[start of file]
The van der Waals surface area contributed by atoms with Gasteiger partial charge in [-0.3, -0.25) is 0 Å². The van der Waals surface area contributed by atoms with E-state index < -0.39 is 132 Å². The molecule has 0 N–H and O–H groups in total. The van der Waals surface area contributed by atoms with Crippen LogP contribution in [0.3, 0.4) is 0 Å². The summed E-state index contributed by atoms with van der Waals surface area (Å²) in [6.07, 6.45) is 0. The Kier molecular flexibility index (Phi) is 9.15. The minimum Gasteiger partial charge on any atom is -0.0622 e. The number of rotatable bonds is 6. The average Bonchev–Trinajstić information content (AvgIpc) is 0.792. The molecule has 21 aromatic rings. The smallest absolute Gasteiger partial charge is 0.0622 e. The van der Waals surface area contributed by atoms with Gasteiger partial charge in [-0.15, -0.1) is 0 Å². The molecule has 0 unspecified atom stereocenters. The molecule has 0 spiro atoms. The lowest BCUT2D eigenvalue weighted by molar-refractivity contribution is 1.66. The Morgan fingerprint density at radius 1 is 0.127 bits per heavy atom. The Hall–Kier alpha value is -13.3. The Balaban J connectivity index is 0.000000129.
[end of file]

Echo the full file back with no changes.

The van der Waals surface area contributed by atoms with Gasteiger partial charge in [-0.3, -0.25) is 0 Å². The van der Waals surface area contributed by atoms with E-state index < -0.39 is 132 Å². The molecule has 0 N–H and O–H groups in total. The van der Waals surface area contributed by atoms with Crippen LogP contribution in [0.3, 0.4) is 0 Å². The summed E-state index contributed by atoms with van der Waals surface area (Å²) in [6.07, 6.45) is 0. The Kier molecular flexibility index (Phi) is 9.15. The minimum Gasteiger partial charge on any atom is -0.0622 e. The number of rotatable bonds is 6. The average Bonchev–Trinajstić information content (AvgIpc) is 0.792. The molecule has 21 aromatic rings. The smallest absolute Gasteiger partial charge is 0.0622 e. The van der Waals surface area contributed by atoms with Gasteiger partial charge in [-0.15, -0.1) is 0 Å². The molecule has 0 unspecified atom stereocenters. The molecule has 0 spiro atoms. The lowest BCUT2D eigenvalue weighted by molar-refractivity contribution is 1.66. The Morgan fingerprint density at radius 1 is 0.127 bits per heavy atom. The Hall–Kier alpha value is -13.3. The Balaban J connectivity index is 0.000000129.